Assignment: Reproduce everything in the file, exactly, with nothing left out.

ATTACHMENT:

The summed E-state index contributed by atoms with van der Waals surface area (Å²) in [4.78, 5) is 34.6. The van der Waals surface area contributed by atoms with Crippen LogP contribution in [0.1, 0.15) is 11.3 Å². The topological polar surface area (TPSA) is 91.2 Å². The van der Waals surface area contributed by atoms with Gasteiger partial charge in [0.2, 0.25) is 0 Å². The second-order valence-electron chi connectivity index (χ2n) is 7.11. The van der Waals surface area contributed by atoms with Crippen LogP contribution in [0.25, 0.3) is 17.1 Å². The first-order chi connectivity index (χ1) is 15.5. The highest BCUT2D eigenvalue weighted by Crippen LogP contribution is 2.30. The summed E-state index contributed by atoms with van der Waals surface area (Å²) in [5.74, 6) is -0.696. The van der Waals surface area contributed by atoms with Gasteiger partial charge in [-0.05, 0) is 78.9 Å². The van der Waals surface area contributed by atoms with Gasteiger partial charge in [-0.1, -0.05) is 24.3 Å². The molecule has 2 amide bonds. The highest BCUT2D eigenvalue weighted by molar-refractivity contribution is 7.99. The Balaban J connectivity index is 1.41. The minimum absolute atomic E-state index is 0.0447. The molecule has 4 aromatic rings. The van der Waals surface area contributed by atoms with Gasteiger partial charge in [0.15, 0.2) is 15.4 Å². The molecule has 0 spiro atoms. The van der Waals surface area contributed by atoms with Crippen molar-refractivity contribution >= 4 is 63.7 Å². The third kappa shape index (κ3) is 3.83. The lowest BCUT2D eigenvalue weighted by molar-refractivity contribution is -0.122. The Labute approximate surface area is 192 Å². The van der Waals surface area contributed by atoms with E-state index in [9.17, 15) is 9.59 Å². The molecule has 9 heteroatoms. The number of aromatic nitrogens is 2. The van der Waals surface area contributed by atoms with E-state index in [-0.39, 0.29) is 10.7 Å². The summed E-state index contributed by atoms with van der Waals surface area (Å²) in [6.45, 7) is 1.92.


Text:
The summed E-state index contributed by atoms with van der Waals surface area (Å²) in [4.78, 5) is 34.6. The van der Waals surface area contributed by atoms with Crippen LogP contribution in [0.1, 0.15) is 11.3 Å². The topological polar surface area (TPSA) is 91.2 Å². The van der Waals surface area contributed by atoms with Gasteiger partial charge in [0.2, 0.25) is 0 Å². The second-order valence-electron chi connectivity index (χ2n) is 7.11. The van der Waals surface area contributed by atoms with Crippen LogP contribution in [0.25, 0.3) is 17.1 Å². The first-order chi connectivity index (χ1) is 15.5. The highest BCUT2D eigenvalue weighted by Crippen LogP contribution is 2.30. The summed E-state index contributed by atoms with van der Waals surface area (Å²) in [5.74, 6) is -0.696. The van der Waals surface area contributed by atoms with Gasteiger partial charge in [-0.05, 0) is 78.9 Å². The van der Waals surface area contributed by atoms with Gasteiger partial charge in [-0.1, -0.05) is 24.3 Å². The molecule has 2 amide bonds. The highest BCUT2D eigenvalue weighted by molar-refractivity contribution is 7.99. The Balaban J connectivity index is 1.41. The minimum absolute atomic E-state index is 0.0447. The molecule has 4 aromatic rings. The van der Waals surface area contributed by atoms with Gasteiger partial charge in [0.15, 0.2) is 15.4 Å². The molecule has 0 spiro atoms. The van der Waals surface area contributed by atoms with Crippen molar-refractivity contribution >= 4 is 63.7 Å². The third kappa shape index (κ3) is 3.83. The lowest BCUT2D eigenvalue weighted by molar-refractivity contribution is -0.122. The Labute approximate surface area is 192 Å². The van der Waals surface area contributed by atoms with E-state index in [9.17, 15) is 9.59 Å². The molecule has 9 heteroatoms. The number of aromatic nitrogens is 2. The van der Waals surface area contributed by atoms with E-state index in [-0.39, 0.29) is 10.7 Å². The summed E-state index contributed by atoms with van der Waals surface area (Å²) in [6.45, 7) is 1.92.